[Edu-sig] Now I went and did it.

Jason Cunliffe jasonic@nomadicsltd.com
Mon, 9 Oct 2000 12:38:03 -0400

From: Fred Yankowski <fred@ontosys.com>
> When learning the German language many years ago, my first language
> being English, I found it confusing how the verbs tended to end up
> near the end of sentences -- almost a "postfix" syntax.  But it
> started to seem more natural, or at least comfortable, after a while.
> Perhaps there are natural languages where the verb tends to come
> first?
> Or is the prefix structure really that foreign?
>    (define (square x) (* x x))
>    Define the "square of x" to be the product of x and x.

Yes. Thanks.

See when you 'say' it like that I can 'read' it... and it makes perfect
Typographically I still choke a little on so many ((())).
But hey, compared to a Tibetan Mandala, it is trivial..

This connection between the writing, the reading, and our spoken language is
what I want to follow further.
It is one of the key differences having a live teacher or not. Books usually
don't offer much help in this respect.

As I see it there are three language systems at work here:

>    (define (square x) (* x x))
>    Define the "square of x" to be the product of x and x.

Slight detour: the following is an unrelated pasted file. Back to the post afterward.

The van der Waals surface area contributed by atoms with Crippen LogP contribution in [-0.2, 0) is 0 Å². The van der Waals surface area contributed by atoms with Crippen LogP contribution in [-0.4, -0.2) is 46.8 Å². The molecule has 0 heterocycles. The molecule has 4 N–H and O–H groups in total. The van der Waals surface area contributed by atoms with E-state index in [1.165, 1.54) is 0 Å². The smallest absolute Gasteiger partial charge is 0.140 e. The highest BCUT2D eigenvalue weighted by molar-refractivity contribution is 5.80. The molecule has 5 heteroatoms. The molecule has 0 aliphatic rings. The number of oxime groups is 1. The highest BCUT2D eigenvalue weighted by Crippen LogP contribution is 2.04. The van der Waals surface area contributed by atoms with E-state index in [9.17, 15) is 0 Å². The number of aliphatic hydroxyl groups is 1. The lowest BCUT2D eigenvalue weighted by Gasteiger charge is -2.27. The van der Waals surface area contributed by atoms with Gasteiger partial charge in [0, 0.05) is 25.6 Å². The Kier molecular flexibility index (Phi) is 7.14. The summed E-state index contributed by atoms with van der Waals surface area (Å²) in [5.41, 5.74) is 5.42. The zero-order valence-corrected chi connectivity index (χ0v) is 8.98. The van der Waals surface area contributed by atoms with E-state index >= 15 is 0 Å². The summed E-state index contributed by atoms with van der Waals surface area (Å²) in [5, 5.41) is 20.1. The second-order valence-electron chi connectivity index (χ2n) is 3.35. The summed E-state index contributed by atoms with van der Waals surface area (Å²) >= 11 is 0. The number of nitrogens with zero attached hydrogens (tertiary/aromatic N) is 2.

1 - Scheme
2 - Written mathematics/programming
3 - English word order

> Millions of people use HP calculators with their RPN notation.  That
> doesn't speak directly to prefix notation, but certainly suggests that
> people can learn another syntax without much problem -- even if there
> is something about our innate linguistic skills that favors some
> particular syntax.

Let's take cooking as an example..

- gather vegetables
- prepare some utensils
PUT water in pot
heat ADD
- wash, chop some vegetables
IF water boiling
PUT vegetables in steamer basket
cover ADD
- gather plates
WAIT till maximum bright color
SERVE immediately
 = ADD vegetables to plates

well. sorry my example is rather clumsy.. Perhasp you can provide a better

But in many real-life processes RPN is what we do. But not all..
We need vegeratbles in hand before we can cook them.
We need to have heat before we can apply it.
We need to find the cover before we can put it on the pot.

A good distinction of coloquial language is:
 Is the water boiling ?
This can be shortened to <water boiling [now]?> accompanied by various
gestures and/or vocal inflections.
This is what we must do in a foregin country when we don't speak the
Speaking with Asians also induces this quickly since there is a much more
concise approach to language - anyway compared to English and most European
languages,  no complicated prepositions. 'a' 'the' etc.. Just go for direct
placement of key words. Context will provide the rest.. Young children do
the same

hmm..I am groping here for something.. some view connecting digital cookery
and CP4E
[back later]

- Jason